My Year of Documentaries

Just like most people this year, I am unemployed and have devoured an unhealthy amount of visual content. A lot of that content has been documentaries. Because I don’t feel nearly as unproductive during the day if I at least learn something new. So, I thought I’d compile a list of all the documentary films and docu-series that I have watched and absolutely loved this year. 

(Some of these are brand new. Others are several years old and I just got around to watching them. And others are ones that I return to time and time again.)


  1. The Devil We Know
    The Devil We Know 
    was released in 2018, but it hadn’t come up on my suggested viewing until recently. The documentary by Stephanie Soechtig and Jeremy Seifert dives deep into something that we are all familiar with: teflon. Now, I know that doesn’t sound interesting, but I promise it is. And, it’s one that’ll make you furious with the American government and large corporations (if you’re not mad at them enough already). 
    Currently streaming on Netflix.

  2. Bikram: Yogi, Guru, Predator
    Bikram: Yogi, Guru, Predator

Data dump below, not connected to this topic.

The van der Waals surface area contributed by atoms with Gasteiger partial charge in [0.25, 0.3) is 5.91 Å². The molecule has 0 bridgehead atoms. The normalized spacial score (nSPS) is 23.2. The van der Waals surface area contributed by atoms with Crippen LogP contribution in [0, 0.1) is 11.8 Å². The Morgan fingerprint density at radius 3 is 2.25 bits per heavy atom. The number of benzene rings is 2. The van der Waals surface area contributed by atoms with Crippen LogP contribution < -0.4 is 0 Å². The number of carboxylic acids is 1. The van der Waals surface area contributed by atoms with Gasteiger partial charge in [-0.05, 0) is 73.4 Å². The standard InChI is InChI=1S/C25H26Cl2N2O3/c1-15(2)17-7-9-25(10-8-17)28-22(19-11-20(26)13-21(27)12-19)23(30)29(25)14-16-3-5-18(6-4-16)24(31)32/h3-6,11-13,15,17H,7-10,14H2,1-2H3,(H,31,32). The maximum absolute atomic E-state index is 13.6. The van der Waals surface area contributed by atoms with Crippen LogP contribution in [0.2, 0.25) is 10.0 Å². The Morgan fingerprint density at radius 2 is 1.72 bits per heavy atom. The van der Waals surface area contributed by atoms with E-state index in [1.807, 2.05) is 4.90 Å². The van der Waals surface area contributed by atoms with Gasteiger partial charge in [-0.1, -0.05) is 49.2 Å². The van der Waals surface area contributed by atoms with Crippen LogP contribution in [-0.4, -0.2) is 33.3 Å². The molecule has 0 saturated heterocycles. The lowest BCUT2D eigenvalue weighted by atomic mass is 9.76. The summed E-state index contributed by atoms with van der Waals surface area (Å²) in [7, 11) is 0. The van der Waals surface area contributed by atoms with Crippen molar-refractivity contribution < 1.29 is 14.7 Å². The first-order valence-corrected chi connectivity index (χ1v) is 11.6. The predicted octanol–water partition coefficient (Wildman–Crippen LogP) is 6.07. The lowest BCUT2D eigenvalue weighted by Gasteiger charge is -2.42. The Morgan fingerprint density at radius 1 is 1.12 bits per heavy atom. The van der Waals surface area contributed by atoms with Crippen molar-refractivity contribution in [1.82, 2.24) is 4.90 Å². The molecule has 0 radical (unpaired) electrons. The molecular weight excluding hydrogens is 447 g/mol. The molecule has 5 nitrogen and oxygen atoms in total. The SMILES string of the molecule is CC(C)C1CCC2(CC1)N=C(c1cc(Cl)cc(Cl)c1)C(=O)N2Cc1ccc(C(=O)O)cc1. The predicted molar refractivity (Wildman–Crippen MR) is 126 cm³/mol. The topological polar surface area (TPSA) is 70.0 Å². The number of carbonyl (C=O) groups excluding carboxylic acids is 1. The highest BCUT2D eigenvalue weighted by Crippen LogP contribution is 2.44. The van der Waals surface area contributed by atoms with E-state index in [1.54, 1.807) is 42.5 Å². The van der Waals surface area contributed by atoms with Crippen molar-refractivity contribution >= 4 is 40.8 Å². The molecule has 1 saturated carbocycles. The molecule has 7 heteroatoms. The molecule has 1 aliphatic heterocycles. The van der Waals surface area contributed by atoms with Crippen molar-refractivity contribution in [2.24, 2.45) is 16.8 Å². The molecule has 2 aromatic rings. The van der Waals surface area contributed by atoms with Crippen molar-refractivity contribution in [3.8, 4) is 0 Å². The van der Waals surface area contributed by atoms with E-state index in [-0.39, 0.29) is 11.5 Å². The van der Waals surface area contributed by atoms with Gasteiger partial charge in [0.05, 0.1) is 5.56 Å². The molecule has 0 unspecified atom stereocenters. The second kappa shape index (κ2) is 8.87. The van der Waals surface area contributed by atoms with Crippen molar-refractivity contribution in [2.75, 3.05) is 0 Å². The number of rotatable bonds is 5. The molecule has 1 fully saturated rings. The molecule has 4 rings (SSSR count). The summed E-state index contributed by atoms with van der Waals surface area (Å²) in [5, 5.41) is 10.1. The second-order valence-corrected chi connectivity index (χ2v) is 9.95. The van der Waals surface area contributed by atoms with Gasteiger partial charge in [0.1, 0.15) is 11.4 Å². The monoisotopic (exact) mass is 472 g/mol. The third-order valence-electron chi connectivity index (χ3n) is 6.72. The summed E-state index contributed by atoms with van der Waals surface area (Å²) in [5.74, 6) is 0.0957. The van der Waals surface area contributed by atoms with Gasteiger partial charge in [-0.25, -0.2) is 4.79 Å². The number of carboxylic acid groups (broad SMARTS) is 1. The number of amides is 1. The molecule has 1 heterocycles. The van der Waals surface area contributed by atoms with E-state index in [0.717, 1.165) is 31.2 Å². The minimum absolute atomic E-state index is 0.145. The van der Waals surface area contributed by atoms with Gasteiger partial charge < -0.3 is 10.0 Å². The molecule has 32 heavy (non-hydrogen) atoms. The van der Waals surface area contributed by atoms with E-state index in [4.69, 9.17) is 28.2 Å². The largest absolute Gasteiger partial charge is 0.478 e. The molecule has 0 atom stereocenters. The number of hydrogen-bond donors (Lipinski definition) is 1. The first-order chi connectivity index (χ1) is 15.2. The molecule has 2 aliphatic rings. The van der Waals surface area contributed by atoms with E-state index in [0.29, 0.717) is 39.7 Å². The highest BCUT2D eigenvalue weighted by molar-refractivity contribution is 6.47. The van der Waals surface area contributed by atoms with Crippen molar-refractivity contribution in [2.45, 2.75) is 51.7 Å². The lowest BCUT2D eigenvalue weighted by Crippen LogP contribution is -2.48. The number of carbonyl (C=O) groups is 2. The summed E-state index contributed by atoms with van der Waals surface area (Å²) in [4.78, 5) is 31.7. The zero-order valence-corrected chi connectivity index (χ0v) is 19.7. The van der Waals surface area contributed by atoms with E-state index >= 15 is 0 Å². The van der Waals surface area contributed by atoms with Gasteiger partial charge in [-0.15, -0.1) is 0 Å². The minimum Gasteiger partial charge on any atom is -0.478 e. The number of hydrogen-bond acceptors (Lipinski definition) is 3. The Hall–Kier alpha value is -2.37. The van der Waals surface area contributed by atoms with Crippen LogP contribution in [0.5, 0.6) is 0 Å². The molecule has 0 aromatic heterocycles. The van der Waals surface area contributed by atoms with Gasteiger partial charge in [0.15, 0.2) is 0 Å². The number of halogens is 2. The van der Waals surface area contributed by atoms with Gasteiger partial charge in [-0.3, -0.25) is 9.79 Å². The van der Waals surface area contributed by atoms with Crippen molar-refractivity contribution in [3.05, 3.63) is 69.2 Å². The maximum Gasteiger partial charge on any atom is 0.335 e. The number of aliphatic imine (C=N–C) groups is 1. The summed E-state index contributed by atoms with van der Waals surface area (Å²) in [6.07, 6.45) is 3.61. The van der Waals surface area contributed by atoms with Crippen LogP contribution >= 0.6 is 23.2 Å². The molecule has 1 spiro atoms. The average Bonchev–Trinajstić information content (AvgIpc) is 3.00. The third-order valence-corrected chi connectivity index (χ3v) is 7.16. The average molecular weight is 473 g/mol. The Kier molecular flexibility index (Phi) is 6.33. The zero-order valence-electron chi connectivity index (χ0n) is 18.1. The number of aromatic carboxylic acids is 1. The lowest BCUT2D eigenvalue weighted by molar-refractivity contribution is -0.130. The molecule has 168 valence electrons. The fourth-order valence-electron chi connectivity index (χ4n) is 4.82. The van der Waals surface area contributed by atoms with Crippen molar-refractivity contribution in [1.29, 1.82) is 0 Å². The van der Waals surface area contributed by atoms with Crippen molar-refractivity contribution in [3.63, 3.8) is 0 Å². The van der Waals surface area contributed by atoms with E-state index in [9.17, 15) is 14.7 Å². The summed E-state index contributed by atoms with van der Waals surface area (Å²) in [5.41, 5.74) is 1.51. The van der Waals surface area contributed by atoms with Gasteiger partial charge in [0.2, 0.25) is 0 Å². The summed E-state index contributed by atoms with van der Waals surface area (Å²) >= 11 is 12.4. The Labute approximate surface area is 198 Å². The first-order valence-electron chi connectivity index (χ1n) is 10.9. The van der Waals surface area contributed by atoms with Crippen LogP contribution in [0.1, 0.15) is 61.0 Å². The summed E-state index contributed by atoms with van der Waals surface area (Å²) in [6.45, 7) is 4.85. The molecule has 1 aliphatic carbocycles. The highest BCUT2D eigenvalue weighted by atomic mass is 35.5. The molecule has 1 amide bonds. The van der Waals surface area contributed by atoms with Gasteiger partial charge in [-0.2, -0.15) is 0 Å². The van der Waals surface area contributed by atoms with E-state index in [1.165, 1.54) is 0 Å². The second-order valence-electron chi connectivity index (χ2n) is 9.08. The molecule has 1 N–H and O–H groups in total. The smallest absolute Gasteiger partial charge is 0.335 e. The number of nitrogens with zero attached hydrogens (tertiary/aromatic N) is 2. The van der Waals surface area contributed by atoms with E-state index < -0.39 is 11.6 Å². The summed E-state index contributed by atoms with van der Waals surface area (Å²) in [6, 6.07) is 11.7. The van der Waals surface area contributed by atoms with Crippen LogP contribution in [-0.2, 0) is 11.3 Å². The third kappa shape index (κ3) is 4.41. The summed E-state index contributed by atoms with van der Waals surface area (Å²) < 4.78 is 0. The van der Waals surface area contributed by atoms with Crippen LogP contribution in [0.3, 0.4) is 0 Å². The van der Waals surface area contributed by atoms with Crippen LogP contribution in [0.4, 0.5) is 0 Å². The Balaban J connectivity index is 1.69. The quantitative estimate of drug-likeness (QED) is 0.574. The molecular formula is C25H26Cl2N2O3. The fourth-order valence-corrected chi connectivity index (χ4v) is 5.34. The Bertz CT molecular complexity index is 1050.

is a documentary that came out last year, but this year has been the year for catching up. This one is about one man, Bikram Choudhury, and his rise and fall in his industry. Trigger warning for anybody that needs it: the documentary does cover the subject of harassment and sexual assault.
    Currently streaming on Netflix.

    Class Action Park Will Make You Wonder How Any Teenager Survived the '80s -  PRIMETIMER

  3. Class Action Park 
    Class Action Park 
    is a documentary that I had been excited about since I first heard it was in the making. This film is about New Jersey’s Action Park, an “amusement park”, that quickly earned the title of Most Dangerous. This one is light hearted in the first half and gets heavy hearted in the second half. All in all, though, it is a very well put together film and a lot of fun to watch.
    Currently streaming on HBO Max. 

  4. Crazy, Not Insane
    Honestly, HBO puts out some of my most favorite documentaries. Crazy, Not Insane is from Alex Gibney (one of my personal favorites) about psychiatrist Dorothy Otnow Lewis and her controversial take on serial killers and the death penalty. It’s very informative and, if you’re like me and love true crime documentaries, this one offers some fresh takes.
    Currently streaming on HBO Max. 

  5. American Murder: The Family Next Door 
    American Murder: The Family Next Door